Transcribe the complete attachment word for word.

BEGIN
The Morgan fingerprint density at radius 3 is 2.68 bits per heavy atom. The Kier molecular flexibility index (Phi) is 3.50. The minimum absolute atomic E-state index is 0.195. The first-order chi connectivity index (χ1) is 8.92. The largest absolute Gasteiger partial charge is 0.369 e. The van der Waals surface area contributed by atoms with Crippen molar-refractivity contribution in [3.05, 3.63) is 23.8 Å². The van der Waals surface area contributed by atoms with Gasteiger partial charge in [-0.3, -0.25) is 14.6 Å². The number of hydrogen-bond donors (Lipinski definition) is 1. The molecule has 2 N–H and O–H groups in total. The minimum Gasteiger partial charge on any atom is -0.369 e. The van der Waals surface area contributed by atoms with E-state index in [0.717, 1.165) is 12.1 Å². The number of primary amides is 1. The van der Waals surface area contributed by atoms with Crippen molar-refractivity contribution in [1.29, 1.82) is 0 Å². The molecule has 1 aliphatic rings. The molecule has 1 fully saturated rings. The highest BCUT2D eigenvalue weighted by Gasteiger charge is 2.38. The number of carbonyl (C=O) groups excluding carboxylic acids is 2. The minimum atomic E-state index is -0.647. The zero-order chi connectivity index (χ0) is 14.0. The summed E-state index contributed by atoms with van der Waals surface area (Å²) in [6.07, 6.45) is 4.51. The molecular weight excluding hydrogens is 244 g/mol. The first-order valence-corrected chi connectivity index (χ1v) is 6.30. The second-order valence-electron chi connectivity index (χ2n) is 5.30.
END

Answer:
The Morgan fingerprint density at radius 3 is 2.68 bits per heavy atom. The Kier molecular flexibility index (Phi) is 3.50. The minimum absolute atomic E-state index is 0.195. The first-order chi connectivity index (χ1) is 8.92. The largest absolute Gasteiger partial charge is 0.369 e. The van der Waals surface area contributed by atoms with Crippen molar-refractivity contribution in [3.05, 3.63) is 23.8 Å². The van der Waals surface area contributed by atoms with Gasteiger partial charge in [-0.3, -0.25) is 14.6 Å². The number of hydrogen-bond donors (Lipinski definition) is 1. The molecule has 2 N–H and O–H groups in total. The minimum Gasteiger partial charge on any atom is -0.369 e. The van der Waals surface area contributed by atoms with E-state index in [0.717, 1.165) is 12.1 Å². The number of primary amides is 1. The van der Waals surface area contributed by atoms with Crippen molar-refractivity contribution in [1.29, 1.82) is 0 Å². The molecule has 1 aliphatic rings. The molecule has 1 fully saturated rings. The highest BCUT2D eigenvalue weighted by Gasteiger charge is 2.38. The number of carbonyl (C=O) groups excluding carboxylic acids is 2. The minimum atomic E-state index is -0.647. The zero-order chi connectivity index (χ0) is 14.0. The summed E-state index contributed by atoms with van der Waals surface area (Å²) in [6.07, 6.45) is 4.51. The molecular weight excluding hydrogens is 244 g/mol. The first-order valence-corrected chi connectivity index (χ1v) is 6.30. The second-order valence-electron chi connectivity index (χ2n) is 5.30.